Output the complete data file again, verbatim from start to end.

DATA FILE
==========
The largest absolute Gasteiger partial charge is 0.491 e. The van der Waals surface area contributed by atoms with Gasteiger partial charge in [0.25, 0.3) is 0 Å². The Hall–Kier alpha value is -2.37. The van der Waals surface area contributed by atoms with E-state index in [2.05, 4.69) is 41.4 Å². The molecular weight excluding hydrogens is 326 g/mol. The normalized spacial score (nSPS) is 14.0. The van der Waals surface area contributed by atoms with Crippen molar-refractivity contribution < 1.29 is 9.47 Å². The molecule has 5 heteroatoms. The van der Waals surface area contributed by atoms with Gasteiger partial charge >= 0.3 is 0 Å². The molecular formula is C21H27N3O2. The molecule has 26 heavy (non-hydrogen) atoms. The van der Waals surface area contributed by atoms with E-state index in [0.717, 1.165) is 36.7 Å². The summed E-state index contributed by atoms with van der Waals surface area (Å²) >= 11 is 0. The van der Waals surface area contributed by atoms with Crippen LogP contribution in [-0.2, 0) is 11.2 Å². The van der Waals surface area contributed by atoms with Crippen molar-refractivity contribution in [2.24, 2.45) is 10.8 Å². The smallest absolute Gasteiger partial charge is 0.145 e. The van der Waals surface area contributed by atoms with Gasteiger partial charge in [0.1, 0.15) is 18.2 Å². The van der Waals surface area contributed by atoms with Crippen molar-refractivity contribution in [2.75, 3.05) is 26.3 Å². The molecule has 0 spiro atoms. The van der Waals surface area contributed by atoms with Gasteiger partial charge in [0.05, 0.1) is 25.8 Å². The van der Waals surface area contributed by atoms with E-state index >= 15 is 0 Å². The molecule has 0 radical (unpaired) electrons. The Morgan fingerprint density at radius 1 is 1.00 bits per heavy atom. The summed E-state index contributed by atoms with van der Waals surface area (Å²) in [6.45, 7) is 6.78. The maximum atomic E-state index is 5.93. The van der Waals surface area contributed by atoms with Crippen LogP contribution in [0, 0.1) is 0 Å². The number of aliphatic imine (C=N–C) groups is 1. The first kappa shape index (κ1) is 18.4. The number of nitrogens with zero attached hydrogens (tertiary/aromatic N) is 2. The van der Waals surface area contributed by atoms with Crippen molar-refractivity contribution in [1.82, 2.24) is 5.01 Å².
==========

The largest absolute Gasteiger partial charge is 0.491 e. The van der Waals surface area contributed by atoms with Gasteiger partial charge in [0.25, 0.3) is 0 Å². The Hall–Kier alpha value is -2.37. The van der Waals surface area contributed by atoms with E-state index in [2.05, 4.69) is 41.4 Å². The molecular weight excluding hydrogens is 326 g/mol. The normalized spacial score (nSPS) is 14.0. The van der Waals surface area contributed by atoms with Crippen molar-refractivity contribution < 1.29 is 9.47 Å². The molecule has 5 heteroatoms. The van der Waals surface area contributed by atoms with Gasteiger partial charge >= 0.3 is 0 Å². The molecular formula is C21H27N3O2. The molecule has 26 heavy (non-hydrogen) atoms. The van der Waals surface area contributed by atoms with E-state index in [0.717, 1.165) is 36.7 Å². The summed E-state index contributed by atoms with van der Waals surface area (Å²) >= 11 is 0. The van der Waals surface area contributed by atoms with Crippen LogP contribution in [-0.2, 0) is 11.2 Å². The van der Waals surface area contributed by atoms with Crippen molar-refractivity contribution in [2.24, 2.45) is 10.8 Å². The smallest absolute Gasteiger partial charge is 0.145 e. The van der Waals surface area contributed by atoms with Gasteiger partial charge in [0.1, 0.15) is 18.2 Å². The van der Waals surface area contributed by atoms with Crippen molar-refractivity contribution in [2.75, 3.05) is 26.3 Å². The molecule has 0 spiro atoms. The van der Waals surface area contributed by atoms with Gasteiger partial charge in [0.05, 0.1) is 25.8 Å². The van der Waals surface area contributed by atoms with E-state index >= 15 is 0 Å². The molecule has 0 radical (unpaired) electrons. The Morgan fingerprint density at radius 1 is 1.00 bits per heavy atom. The summed E-state index contributed by atoms with van der Waals surface area (Å²) in [6.45, 7) is 6.78. The maximum atomic E-state index is 5.93. The van der Waals surface area contributed by atoms with Crippen LogP contribution in [0, 0.1) is 0 Å². The number of aliphatic imine (C=N–C) groups is 1. The first kappa shape index (κ1) is 18.4. The number of nitrogens with zero attached hydrogens (tertiary/aromatic N) is 2. The van der Waals surface area contributed by atoms with Crippen molar-refractivity contribution in [1.82, 2.24) is 5.01 Å².